(Dec. 5, 2008) On November 28, 2008, a ten-member tribunal of the Southern Africa Development Community (SADC), which is headquartered in Gaborone, Botswana, and comprises 15 Member States, including Zimbabwe, issued a ruling in a landmark case involving a land dispute between the Government of Zimbabwe and 78 white farmers. The Namibia-based tribunal ruled in favor of the farmers, who had petitioned the court to issue an order barring the Government of Zimbabwe from taking over their farms without compensation. The judges held that the farmers, who are facing eviction, “can keep their farms because the land reform undermined the rule of law.” The panel also ruled that “fair compensation” should be given, “on or before June 30, 2009,” to farmers who had already been evicted from their farms before the judgment was handed down. (Zimbabwe: Govt Violated Rule of Law – SADC Tribunal, THE STANDARD, Nov. 29, 2008, available at http://allafrica.com/stories/200811300007.html; SADC Profile, SADC website, http://www.sadc.int (last visited Dec. 3, 2008.).)
Tribunal president Justice Luis Antonio Mondlane stated, “[w]e … hold that, in implementing Amendment 17, the Respondent has discriminated against the applicants on the basis of race and thereby violated its obligation under Article 6 (2) of the (SADC) Treaty.” Amendment 17 refers to the Constitution of Zimbabwe Amendment Act 17 of 2005, which gave the government the authority, under article 16B on “agricultural land acquired for resettlement and other purposes,” to acquire farms without compensation. The Tribunal further ruled that the Zimbabwe government “should ensure that no action is taken, pursuant to Amendment 17, directly or indirectly to evict from or interfere with the farmers.” In addition, the tribunal declared that Zimbabwe “could not use domestic laws like Amendment 17 to justify actions that were not in line with the terms of the SADC Treaty and conventional international law.” (Id.; Constitution of Zimbabwe (as amended at the 14 September, 2005 (up to and including Amendment No. 17)), http://www.parlzim.gov.zw/cms/UsefulResourses/ZimbabweConstitution.pdf (last visited Dec. 3, 2008).)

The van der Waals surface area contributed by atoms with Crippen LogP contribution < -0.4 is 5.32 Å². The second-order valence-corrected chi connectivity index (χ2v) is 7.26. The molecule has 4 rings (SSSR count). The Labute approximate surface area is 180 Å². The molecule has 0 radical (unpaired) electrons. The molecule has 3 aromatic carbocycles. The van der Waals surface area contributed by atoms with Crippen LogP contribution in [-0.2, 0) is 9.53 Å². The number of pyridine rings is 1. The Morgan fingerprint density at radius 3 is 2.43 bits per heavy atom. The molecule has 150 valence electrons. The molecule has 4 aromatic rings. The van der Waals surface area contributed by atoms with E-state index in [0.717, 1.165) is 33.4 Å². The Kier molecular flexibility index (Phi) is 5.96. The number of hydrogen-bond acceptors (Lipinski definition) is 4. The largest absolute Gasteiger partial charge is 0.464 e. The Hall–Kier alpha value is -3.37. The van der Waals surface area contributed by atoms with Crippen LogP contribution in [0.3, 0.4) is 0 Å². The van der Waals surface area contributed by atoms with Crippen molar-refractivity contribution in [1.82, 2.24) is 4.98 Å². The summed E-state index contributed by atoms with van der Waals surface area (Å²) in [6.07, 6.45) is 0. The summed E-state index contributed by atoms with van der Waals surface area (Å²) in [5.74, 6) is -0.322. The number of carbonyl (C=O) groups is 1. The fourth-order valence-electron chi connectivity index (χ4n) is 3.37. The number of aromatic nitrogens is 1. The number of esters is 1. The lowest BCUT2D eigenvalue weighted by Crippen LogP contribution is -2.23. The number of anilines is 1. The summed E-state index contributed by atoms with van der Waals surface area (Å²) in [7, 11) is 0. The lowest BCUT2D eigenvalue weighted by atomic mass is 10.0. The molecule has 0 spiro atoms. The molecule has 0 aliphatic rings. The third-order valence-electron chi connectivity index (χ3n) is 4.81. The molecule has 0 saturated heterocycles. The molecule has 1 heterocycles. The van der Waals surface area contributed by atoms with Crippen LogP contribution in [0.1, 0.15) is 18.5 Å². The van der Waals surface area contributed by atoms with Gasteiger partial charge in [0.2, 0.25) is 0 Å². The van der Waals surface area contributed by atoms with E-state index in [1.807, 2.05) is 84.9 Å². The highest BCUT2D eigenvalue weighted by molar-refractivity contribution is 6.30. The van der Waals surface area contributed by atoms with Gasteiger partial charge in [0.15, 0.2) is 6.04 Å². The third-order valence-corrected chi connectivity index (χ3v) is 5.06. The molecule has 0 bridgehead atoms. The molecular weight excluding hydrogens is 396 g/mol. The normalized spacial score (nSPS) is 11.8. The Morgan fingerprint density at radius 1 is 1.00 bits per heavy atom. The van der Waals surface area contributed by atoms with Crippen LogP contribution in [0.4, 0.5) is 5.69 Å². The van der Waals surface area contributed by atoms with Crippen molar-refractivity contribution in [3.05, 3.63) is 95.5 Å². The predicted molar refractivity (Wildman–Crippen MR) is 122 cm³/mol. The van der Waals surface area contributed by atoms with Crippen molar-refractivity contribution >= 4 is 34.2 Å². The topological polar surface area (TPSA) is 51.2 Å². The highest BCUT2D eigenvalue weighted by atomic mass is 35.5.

The farmer petitioners were led by William Michael Campbell, the first farmer to take Zimbabwe President Robert Mugabe to an international court. Campbell initially had his case heard before the new SADC body in March 2008. (Christina Lamb, Zimbabwe: White Farmer Mike Campbell Mounts Last Stand over Land Grab, TIMES ONLINE, Mar. 23, 2008, available at http://www.timesonline.co.uk/tol/news/world/africa/article3602711.ece; Violet Gonda, Zimbabwe: Country in Serious Breach of SADC Tribunal Ruling on Land, SW Radio Africa (London), Nov. 6, 2008, available at http://allafrica.com/stories/200811071058.html.)
According to Josephat Tshuma of the Law Society of Zimbabwe, the SADC judgment is binding, even though the SADC has no legal mechanism for its enforcement. In his view, “the ruling was still enforceable politically as failure to abide by it would repel investment.” (Zimbabwe: Govt Violated Rule of Law – SADC Tribunal, THE STANDARD, Nov. 29, 2008, available at http://allafrica.com/stories/200811300007.html; White Zim Farmers “Racially Discriminated Against” – SADC Tribunal, SADC Tribunal, Nov. 30, 2008 [Text of the ruling: In theSouthern African Development Community (SADC) Tribunal Windhoek, Namibia, SADC (T) Case No. 2/2007], available at http://www.politicsweb.co.za/politicsweb/view/politicsweb/en/page71656?
oid=111352&sn=Detail.) Nevertheless, the Zimbabwean government has rejected the ruling. According to Didymus Mutasa, Minister of State for National Security, Lands, Land Reform and Resettlement, the SADC tribunal is “day-dreaming because we are not going to reverse the land reform exercise. There is nothing special about the 75 farmers and we will take more farms.” He added, “[i]t's not discrimination against farmers, but correcting land imbalances.” (Brigitte Weidlich, Zim to Ignore Tribunal Ruling, NAMIBIAN, Dec. 2, 2008, available at http://www.namibian.com.na/2008/December/national/08413FC357.html.)
In another development, it was reported on November 27, 2008, that the Supreme Court of Zimbabwe had dismissed a constitutional suit brought against the government by Danish farmer Kim Bikertoft, who had challenged the acquisition of his farm under the government's land resettlement program. Bikertoft's defense attorney, Lewis Uriri, had argued that acquisition of the farm by a retired military officer would contravene the Bilateral Investment and Protection Agreement signed between Zimbabwe and Denmark in 1996. According to the treaty, “foreign land investments of Danes should not be expropriated except in the public interest, on the basis of non-discrimination, carried out under due process of law, and against prompt, adequate and effective compensation.” (Ruling on Land Threat to Foreign Investment – Lawyer, ZIMBABWE INDEPENDENT, Nov. 27, 2008, available at http://www.thezimbabweindependent.com/local/
21609-ruling-on-land-threat-to-foreign-investment–lawyer.html.) Commenting on the ruling, Uriri stated that the judgment “implied that foreign land investment in the country is not protected by the law… the state can expropriate the land.” Moreover, he said, this “was as a result of Section 16 B of the Constitution that was amended in 2005 to prohibit a person from challenging the acquisition of land by the state.” (Id.)